- Hurricane Michael is forecast to be the most destructive storm to hit Florida’s Panhandle in decades.
- The storm is expected to strengthen to Category 3 before it hits Florida on Wednesday, bringing life-threatening winds and storm surge.
- Heavy rain caused by Michael killed 13 people in Central America over the weekend.
- Tens of thousands of people in Florida have been ordered to evacuate, while Florida’s governor warned that the hurricane “could be devastating.”
Hurricane Michael is expected to strengthen to a Category 3 when it makes landfall in Florida’s Panhandle, where mandatory evacuations have begun ahead of the storm, as Florida’s governor said it could be the most destructive storm there in decades.
Hurricane Michael rapidly strengthened from a tropical storm to a hurricane on Monday, prompting warnings about threats to life and the introduction of mandatory evacuations in coastal counties.
Torrential downpours and flash-flooding caused by Michael over the weekend resulted in 13 deaths in Central America after the storm formed off the coast of northern Honduras, Reuters reported.
This GIF from the NWS shows Hurricane Michael move towards the Florida Panhandle on Monday.
Rick Scott, Florida’s Governor, has declared a state of emergency in 35 counties. In a press conference on Monday, he said that that Hurricane Michael is a “massive storm.”
“We haven’t seen anything like this in the Panhandle in decades.”
Tens of thousands of people have been ordered to evacuate in Wakulla, Gulf and Bay counties, Reuters reported.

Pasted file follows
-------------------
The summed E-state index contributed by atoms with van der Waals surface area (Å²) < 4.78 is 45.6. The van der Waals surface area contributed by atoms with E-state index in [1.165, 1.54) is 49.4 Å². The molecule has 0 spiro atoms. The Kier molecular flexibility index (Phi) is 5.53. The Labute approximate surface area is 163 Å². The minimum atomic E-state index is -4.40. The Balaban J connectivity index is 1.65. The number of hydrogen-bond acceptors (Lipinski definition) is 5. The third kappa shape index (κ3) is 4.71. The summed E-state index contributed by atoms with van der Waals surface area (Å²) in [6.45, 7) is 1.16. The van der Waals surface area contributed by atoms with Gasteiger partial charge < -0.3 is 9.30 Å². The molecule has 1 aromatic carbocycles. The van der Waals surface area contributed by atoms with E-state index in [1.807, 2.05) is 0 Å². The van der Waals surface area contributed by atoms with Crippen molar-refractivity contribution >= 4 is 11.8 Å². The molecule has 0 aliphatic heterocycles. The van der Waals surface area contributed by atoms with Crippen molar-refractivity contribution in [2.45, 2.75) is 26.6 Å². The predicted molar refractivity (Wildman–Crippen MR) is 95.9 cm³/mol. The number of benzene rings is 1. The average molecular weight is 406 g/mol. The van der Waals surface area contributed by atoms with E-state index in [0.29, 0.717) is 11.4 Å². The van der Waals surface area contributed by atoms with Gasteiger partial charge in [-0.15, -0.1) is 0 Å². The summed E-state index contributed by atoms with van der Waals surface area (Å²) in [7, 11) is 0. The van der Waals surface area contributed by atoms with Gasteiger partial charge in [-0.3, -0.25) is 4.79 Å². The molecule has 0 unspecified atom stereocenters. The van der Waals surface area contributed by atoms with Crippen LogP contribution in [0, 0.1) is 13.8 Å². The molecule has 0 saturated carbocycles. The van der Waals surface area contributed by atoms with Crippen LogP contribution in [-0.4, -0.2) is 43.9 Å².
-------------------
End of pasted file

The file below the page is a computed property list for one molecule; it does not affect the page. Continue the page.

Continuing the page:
The storm, Scott tweeted on Monday, “could be devastating.”
1,250 National Guard soldiers are aiding the process and more than 4,000 troops have been placed on standby, Scott tweeted.
I have activated another 750 FL National Guard troops on top of the 500 that I activated last night. They are well-equipped, with assets including high water vehicles, helicopters, & boats. The @FLGuard has more than 4,000 additional guard members ready to deploy.
— Rick Scott (@FLGovScott)
October 8, 2018
Warnings are in place for more than 300 miles of coastline.
These include warnings for life-threatening storm surge, which the National Weather Service (NWS) forecasts will reach 12 ft in some places. The NWS also warned of life-threatening winds along the Florida Gulf Coast.
As of 5am ET on Tuesday, the hurricane was 390 miles away from Apalachicola, Florida. It had maximum sustained winds of near 90 mph, with some higher gusts, according to the National Hurricane Center.
Hurricane Michael would be the first major hurricane to hit the panhandle since Hurricane Dennis in 2005, according to the center.
#Michael continues to hold its own despite the shear which should weaken further. All signs point to more strengthening today.
This remains a very dangerous situation for Florida panhandle and big bend residence, and the stronger it gets the longer it takes to wind down inland. pic.twitter.com/3gS1jj5S13
— Jim Cantore (@JimCantore)
October 9, 2018
While the NWS says that Hurricane Michael will be a “major hurricane” when it makes landfall in Florida, it also predicts it will weaken as it moves through states in the southeast on Wednesday night and Thursday.
Hurricane conditions will lash Cuba on Tuesday, where it will produce heavy rainfall and flash flooding, according to the NWS.